Corporate mergers can be daunting for everyone involved. There is much to process, and state and local laws must be observed during the process. Mergers are usually beneficial for both company owners, and if you are currently considering a merger, there are a few important facts you may want to be aware of before you move forward.
- Mergers and Acquisitions Are Not Equal
While you might believe a merger and acquisition are the same actions, there are a few differences. The most important is how management at the company is handled at a merger once the process is complete. There is likely to be a great deal of infrastructure change and employees may see many rules and regulations change as both companies merge their cultures. Acquisitions are not as likely to cause such a shakeup, and most operations will likely continue as usual.
- People Drive Mergers
You might think of mergers as the result of two large companies coming together to create a larger or more profitable enterprise, it is typically individual chairmen or executives that make the decision whether to do so. They may be tracking the market to gauge the best time to make the right move or perceive gaps that could be effectively filled by a merger. This makes offers dependent upon which company heads are ready and willing to create such deals, and when.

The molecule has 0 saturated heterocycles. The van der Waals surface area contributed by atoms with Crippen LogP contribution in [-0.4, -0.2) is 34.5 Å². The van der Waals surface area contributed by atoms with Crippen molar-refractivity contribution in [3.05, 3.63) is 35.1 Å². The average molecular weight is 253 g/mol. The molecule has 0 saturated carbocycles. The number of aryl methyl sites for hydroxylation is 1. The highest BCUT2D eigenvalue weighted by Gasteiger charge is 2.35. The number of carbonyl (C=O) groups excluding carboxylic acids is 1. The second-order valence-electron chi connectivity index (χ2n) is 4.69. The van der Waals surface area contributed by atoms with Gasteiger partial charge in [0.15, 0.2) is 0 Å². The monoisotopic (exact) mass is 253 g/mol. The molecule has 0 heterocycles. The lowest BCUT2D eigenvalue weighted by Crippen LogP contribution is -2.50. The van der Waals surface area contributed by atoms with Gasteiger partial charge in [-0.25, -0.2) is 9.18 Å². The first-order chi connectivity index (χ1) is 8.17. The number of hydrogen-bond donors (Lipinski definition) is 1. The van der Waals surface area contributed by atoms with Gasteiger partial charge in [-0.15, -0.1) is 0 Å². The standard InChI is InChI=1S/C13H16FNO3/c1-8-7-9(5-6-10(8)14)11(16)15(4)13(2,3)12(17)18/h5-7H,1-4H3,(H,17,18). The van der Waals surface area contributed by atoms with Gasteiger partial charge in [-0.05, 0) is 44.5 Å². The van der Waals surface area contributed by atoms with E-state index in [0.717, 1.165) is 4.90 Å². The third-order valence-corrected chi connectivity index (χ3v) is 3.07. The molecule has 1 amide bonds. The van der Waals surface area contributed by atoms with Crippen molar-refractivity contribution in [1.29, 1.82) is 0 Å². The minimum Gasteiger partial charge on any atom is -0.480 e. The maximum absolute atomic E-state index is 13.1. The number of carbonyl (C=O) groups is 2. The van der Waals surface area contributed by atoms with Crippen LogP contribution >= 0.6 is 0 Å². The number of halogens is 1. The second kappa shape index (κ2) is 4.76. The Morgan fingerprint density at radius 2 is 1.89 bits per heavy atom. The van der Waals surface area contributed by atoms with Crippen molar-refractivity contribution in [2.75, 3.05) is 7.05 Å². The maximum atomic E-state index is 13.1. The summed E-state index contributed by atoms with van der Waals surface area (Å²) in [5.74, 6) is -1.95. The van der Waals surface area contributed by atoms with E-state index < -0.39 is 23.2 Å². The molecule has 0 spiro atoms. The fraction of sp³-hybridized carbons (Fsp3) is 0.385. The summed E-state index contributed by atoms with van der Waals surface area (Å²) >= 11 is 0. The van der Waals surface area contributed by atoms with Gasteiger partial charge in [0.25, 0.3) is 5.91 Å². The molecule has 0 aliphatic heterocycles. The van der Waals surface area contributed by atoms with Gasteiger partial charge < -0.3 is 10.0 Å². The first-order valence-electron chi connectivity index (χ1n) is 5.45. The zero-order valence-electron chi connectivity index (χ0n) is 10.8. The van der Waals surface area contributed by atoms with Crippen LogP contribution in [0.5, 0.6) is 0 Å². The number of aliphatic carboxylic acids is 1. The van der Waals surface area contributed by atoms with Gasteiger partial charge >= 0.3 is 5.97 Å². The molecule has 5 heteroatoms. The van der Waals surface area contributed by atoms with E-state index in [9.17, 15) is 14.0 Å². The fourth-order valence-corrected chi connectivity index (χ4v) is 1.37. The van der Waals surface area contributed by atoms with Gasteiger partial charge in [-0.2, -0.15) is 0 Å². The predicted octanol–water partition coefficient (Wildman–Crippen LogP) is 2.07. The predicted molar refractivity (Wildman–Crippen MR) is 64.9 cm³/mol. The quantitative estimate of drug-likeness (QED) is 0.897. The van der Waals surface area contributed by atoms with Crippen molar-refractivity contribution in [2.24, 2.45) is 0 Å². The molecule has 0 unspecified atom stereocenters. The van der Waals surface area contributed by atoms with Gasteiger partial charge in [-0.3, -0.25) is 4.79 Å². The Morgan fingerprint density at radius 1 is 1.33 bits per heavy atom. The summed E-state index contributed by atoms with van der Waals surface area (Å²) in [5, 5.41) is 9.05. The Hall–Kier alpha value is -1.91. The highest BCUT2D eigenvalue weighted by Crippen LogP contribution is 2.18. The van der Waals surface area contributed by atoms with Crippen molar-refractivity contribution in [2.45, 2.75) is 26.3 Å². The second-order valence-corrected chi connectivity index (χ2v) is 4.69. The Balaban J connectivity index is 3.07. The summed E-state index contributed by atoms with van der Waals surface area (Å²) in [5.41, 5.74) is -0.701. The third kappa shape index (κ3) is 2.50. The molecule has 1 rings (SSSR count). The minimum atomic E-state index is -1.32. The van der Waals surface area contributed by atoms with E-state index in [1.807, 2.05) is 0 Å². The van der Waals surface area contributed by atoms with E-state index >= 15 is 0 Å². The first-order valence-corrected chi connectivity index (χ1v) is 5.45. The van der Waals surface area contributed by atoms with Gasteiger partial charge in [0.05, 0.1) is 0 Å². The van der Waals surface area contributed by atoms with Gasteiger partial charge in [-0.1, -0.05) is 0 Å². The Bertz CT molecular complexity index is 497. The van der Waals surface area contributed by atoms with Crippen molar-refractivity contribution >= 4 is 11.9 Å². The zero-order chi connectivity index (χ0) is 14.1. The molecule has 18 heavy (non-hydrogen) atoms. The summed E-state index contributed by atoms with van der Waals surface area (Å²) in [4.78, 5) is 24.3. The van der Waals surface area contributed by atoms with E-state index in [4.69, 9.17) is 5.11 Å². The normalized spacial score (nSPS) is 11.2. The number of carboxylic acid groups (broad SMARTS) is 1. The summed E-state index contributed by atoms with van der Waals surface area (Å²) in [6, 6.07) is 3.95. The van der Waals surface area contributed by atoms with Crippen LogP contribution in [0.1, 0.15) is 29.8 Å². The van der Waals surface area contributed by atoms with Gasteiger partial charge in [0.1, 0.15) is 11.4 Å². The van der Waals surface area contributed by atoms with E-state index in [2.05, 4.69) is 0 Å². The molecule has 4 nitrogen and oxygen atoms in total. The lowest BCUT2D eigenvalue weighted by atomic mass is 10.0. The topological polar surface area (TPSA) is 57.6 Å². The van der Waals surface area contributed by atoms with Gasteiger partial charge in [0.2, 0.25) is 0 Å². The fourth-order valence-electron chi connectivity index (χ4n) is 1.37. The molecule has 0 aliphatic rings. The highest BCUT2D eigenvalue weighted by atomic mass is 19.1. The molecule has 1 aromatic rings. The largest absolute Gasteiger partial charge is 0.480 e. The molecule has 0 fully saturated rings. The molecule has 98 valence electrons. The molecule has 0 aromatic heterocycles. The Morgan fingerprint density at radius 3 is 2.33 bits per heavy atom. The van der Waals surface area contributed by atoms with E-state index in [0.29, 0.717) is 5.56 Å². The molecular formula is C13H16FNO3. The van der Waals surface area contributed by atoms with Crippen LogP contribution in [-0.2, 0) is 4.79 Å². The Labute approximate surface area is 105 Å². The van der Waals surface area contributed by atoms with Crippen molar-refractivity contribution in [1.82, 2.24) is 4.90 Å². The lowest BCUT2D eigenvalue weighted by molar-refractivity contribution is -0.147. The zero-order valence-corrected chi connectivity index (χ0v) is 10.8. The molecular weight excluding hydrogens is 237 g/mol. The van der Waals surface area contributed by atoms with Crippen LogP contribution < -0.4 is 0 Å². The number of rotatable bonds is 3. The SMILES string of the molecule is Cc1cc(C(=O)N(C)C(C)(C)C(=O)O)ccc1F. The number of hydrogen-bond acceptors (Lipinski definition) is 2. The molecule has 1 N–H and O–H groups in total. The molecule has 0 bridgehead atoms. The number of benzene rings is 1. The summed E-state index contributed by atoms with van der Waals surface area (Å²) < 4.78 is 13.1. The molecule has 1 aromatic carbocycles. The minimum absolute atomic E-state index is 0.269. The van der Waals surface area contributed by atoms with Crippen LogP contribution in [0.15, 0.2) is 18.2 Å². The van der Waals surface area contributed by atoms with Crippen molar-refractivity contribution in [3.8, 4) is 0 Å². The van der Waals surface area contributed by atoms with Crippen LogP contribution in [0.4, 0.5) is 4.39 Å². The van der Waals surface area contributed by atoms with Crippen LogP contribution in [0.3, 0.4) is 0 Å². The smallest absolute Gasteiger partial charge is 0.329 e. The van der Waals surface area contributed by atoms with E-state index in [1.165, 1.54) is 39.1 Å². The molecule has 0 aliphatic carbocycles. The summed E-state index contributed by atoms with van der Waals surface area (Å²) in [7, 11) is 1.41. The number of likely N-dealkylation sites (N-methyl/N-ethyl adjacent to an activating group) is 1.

- Mergers May Include Risk
Forming a corporate merger may be as risky as investing in stocks or a new business. Not all mergers are successful and some fail due to shifts in the market, poor timing, or a misjudgment of consumer need. Others fail in the year following the merger because branding changed and consumers lost trust. Before you involve your company in a merger, it is wise to consult a business attorney to discuss the risks and how to avoid losing all your assets if the plan should fail. This can be especially important if you have never been involved in a merger previously.
- Employee Retention Numbers May Shift
Mergers do not agree with everyone, and you might see a shift in employee turnover once the merger is complete. Consider discussing the merger with your key employees as the process begins and let them know what changes lie ahead. While not all of your workers may fit the new culture once the merger is complete, keeping managers and other key people informed may result in a smoother transition.
Corporate mergers can be a challenge for any business owner. For more information about how this process might affect your company, contact a corporate lawyer today.